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How I shoot dancers

at any given location

Photographing dancers in any indoor location may seem simple, but I discovered that every situation is different. When you will think about it, a lot of the things I am about to share with you will sound obvious. But you quickly forget these simple things and when dealing with them the day of your shoot, you will certainly make mistakes and waste some precious time which will require more work in post, if you can fix it!

When scouting for locations, when visiting the spaces you will use for your future shoot pay attention to theses basic simple things:

  • Height of ceiling

  • Size/ Surface of each room

  • Possible accessories, furniture, and practical lights you can use

  • Pay attention to the Windows and the amount of light coming in at different times of the day and the Types of lights inside (Beware of color temperature)

  • And finally, all the colors surrounding you

Remember my last video about preparing your shoots... this video is kind of linked to it!

Now you have all you need to prepare your shoot... You can choose alone or with your team, the colors of the outfits, the type of lights you will bring with you, the focal lengths you will be able to use, the amount of gear and so on...

Depending on the project, on what you wish to tell, on what your client needs, you will have at your disposal all the information you need to make your decisions.

Let me share with you a few examples... Hôtel rooms are tricky it's not something I fancy but sometimes, you just have to make the images you asked to do. And I usually take this as a challenge.

Evie Ball Canon 5D Mark III 1/100sec f4 ISO100 at 24mm

Florencia Chinellato Canon 5D Mark III 1/160sec f4.5 ISO640 at 24mm

Clara René Canon 5D Mark III 1/50sec f2.8 ISO250 at 33mm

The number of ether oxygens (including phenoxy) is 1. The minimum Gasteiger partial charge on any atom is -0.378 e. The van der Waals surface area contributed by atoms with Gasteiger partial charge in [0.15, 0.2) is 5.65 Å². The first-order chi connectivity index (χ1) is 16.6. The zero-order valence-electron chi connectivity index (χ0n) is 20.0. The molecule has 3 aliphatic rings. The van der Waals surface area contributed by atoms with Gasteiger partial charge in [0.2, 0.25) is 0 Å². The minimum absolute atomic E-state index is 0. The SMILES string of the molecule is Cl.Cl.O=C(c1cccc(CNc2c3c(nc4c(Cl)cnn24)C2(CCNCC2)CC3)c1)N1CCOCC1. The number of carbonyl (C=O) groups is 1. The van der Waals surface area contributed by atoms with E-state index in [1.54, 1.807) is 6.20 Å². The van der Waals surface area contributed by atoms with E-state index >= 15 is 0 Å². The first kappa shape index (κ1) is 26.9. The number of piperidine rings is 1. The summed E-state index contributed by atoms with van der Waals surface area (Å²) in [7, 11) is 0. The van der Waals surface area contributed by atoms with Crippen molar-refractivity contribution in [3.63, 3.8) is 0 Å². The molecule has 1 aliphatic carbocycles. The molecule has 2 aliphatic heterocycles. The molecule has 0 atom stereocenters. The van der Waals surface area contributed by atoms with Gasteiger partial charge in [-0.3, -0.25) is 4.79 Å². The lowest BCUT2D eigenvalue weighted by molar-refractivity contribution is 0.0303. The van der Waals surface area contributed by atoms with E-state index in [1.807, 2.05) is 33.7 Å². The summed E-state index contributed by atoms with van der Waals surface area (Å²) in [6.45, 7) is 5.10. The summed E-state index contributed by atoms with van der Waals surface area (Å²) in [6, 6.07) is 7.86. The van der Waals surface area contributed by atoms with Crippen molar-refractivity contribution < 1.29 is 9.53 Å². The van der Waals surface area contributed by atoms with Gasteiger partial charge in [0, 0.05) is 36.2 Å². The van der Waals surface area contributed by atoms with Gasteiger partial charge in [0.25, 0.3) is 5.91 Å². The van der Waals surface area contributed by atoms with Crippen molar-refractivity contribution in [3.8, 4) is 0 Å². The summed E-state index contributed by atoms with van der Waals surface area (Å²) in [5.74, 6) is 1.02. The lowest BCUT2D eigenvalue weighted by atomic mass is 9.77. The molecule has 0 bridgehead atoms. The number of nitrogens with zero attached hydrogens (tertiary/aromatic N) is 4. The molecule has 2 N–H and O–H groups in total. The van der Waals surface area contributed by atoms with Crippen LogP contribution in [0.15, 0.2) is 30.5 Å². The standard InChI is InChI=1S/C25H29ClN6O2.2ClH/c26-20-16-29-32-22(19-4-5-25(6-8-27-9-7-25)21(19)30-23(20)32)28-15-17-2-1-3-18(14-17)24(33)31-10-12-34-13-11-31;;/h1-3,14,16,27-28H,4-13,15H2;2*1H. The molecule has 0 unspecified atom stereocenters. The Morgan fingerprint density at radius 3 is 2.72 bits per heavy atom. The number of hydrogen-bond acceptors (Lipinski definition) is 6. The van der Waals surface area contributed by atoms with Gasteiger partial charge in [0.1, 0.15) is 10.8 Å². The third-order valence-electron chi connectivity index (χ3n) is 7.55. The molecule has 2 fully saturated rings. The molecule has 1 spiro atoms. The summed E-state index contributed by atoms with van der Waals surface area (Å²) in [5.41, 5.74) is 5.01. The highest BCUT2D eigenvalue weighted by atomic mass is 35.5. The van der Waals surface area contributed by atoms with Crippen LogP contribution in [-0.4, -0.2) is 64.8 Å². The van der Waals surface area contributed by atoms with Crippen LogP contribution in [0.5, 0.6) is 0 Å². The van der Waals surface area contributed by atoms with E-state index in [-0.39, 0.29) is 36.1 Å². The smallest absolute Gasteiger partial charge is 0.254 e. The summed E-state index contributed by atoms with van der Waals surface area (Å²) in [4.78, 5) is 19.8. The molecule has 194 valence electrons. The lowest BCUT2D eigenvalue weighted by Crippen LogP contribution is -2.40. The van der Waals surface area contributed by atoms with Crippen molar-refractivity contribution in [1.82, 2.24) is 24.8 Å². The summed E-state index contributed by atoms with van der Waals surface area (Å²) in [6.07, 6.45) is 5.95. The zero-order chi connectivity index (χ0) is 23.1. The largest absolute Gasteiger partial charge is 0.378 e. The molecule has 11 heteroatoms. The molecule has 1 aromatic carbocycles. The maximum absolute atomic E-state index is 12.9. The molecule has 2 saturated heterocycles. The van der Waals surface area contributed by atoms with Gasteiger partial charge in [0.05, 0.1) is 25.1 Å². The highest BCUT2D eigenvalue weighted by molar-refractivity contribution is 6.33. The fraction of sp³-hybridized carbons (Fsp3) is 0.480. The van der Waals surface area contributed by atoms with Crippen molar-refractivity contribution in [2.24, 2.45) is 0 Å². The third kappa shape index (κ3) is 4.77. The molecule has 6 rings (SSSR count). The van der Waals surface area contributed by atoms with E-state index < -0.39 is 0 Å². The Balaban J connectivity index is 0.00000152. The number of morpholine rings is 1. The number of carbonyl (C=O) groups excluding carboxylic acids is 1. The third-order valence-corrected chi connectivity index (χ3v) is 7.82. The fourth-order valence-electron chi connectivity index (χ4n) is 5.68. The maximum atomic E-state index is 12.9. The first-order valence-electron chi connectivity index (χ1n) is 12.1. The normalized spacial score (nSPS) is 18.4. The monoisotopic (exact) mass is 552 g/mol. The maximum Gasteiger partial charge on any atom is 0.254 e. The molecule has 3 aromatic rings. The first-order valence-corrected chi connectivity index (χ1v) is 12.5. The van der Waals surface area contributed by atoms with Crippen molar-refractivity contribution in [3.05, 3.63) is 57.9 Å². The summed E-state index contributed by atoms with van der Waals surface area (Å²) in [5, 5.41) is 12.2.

Working in the lobby of the grand Opera hôtel was fun but required multiple takes and tests to get it right.

Olivia Lindon Canon 5D Mark III 1/200sec f4.5 ISO640 at 24mm

We had enough room to have a few options in terms of focal lengths, no windows, just artificial light all around... and of course, mirrors everywhere.

Olivia Lindon Canon 5D Mark III 1/200sec f4.5 ISO640 at 26mm

Olivia Lindon Canon 5D Mark III 1/200sec f3.5 ISO800 at 41mm

How can you make your shots without having unwanted light bounce off the mirrors and without having me or anyone of my crew being visible in the shot? Simple: Trials and errors

I've worked in this hôtel before, so I knew that working in the rooms was a challenge... Very little light in, and the room we chose had a strong red as a dominant color.

And this window shot is one of my favorites... after a few tries, I preferred the result with no strobes!

Olivia Lindon Canon 5D Mark III 1/80sec f2.8 ISO200 at 24mm

I've worked inside many museums and battling with different light temperatures could be fun... just be creative! Cool those those interiors down of go all the way for a warm look. And when my scene is too busy I tend to slightly underexpose it so that we can focus on the main subject.

Isabelle Ménard Canon 5D Mark III 1/200sec f5.6 ISO640 at 16mm

Isabelle Ménard Canon 5D Mark III 1/200sec f5.6 ISO500 at 24mm

Small spaces means wide-angle lenses if you wish to incorporate more of the background and surroundings in your image.

Evie Ball Canon 5D Mark III 1/200sec f5 ISO160 at 16mm

Use furniture to lean, sit, lay or stand on... use your window as a backlight or 2nd light... it's up to you and your imagination !

Isabelle Ménard Canon 5D Mark III 1/200sec f6.3 ISO500 at 24mm

Isabelle Ménard Canon 5D Mark III 1/200sec f2.8 ISO640 at 38mm

And if you need a plain backdrop, something less distracting, but you don't have a studio... Ask your friends if they have an empty attic... it kind of works !

Isabelle Ménard Canon 5D Mark III 1/100sec f6.3 ISO100 at 50mm

Isabelle Ménard Canon 5D Mark III 1/100sec f6.3 ISO100 at 45mm

I hope these examples will inspire you... A few years ago my goal was to make any place look good for my shoots. I surely learned a lot from that.


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